Fans of Roger Smith's crime thrillers will find the start of this novella (based on an earlier short story) a little different. Ishmael Toffee has all of the characteristics of Roger's horrifying villains: Cape Flats, heavily tattooed gang assassin with countless kills from his Okapi knife, just out of Pollsmore Prison. What makes it different is that Roger gives Ishmael humanity, even a soul, beneath the prison ink that covers host of his body.
One day out in the prison yard, Ishmael decides he doesn't want to kill any more and walks away from a hit. This makes him a marked man and the warden pulls him out of general population and turns him to gardening where Ishmael finds peace with his hands covered in the dirt instead of blood.
He is deemed rehabilitated (Ishmael isn't sure what that means), released, and given employment as a gardener for a wealthy white man, John Goddard, in the Cape Town suburb of Constantia. Goddard is a widower, living with his six year old daughter Cindy and colored housekeeper Florence April. This perfect looking household has a black secret, Goddard is abusing little Cindy.
Cindy sees something to trust in this scrawny little man covered in pictures and finds a way to tell him that her daddy hurts her. All of Ishmael'survival instincts tell him that this isn't an affair for a brown man in a white man's world but he can't help but try to help this little girl who is willing to put her fate into his hands.
This is where the short story ended and Roger continues the novella with Ishmael's attempt to get the girl to safety. With Tin Town (Cape Flats) lusting for the huge reward the father has offered, Ishmael's efforts to conceal a little blonde white girl in one of the most dangerous places on earth becomes desperate.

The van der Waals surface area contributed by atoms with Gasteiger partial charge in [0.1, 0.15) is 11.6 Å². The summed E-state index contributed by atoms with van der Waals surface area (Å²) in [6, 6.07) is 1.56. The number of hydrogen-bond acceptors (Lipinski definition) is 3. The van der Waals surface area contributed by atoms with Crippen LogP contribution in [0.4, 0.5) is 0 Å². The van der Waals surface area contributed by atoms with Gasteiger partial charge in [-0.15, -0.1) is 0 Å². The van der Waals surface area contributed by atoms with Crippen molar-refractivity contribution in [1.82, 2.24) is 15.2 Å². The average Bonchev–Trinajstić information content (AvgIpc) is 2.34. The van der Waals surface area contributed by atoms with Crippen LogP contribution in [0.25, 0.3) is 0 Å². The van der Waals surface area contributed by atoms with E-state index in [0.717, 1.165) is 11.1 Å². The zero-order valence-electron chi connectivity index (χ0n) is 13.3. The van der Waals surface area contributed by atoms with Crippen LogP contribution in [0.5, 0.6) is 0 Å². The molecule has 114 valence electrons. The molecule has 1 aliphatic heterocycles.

If asked to recommend a work by Roger Smith that would give a reader a feel for his style of writing, I'd suggest starting with Ishmael Toffee. In this compact story you get the range of his dark view of contemporary South Africa. Roger's novels are known for their brutal violence but it is social commentary that underpins his work. He wrote in an email: "And the same people who suffered under apartheid -- the people who live in the urban ghettoes and the rural slums -- are still suffering now (as victims of violent crime, poverty, HIV/Aids and TB)." In Ishmael Toffee you experience the heat, the smells, the struggle to live in Cape Flats and the lives of the people who probe the dumps looking for something that will keep them going for another day. He contrasts this with the wealthy suburb of Constantia, not far from Polsmoor Prison where Ishmael spent much of his life, where Ishmael's arrival is treated with suspicion even by the colored maid working in Goodard's walled estate. Both the maid, Florence April, and Ishmael, grew up under apartheid and neither are comfortable negotiating their way in this new world. This and their fear of authority affects their decisions. The reader might wonder why they take the actions they do but how they react is a result of what happened to them in the past and it makes them real people and not cardboard cutouts.
Roger is a meticulous researcher and you will find this youtube interview of Ice, the man who inspired Ishmael Toffee interesting. Personal note: the knife you see in the first few seconds is an Okapi 907e. I have one though I've only used it to slice cheese...so far.
Falling, a short story, is included with this novella. It is a nice, raw, piece of noirish writing with doomed characters. Ford was a highly respected cameraman until drugs reduced him to filming porn. The opening begins with scenes that will probably kill any interest you might have in viewing porn, if you had any interest that is. Ford is trying to make a comeback but finds himself linked to prostitute/porn actress/meth addict Trinity. Can they pull themselves out of this marginal existence and make something better of themselves? If you've read any Jim Thompson you'll know the answer to this question. As a bonus, a character from Ishmael Toffee figures into the story.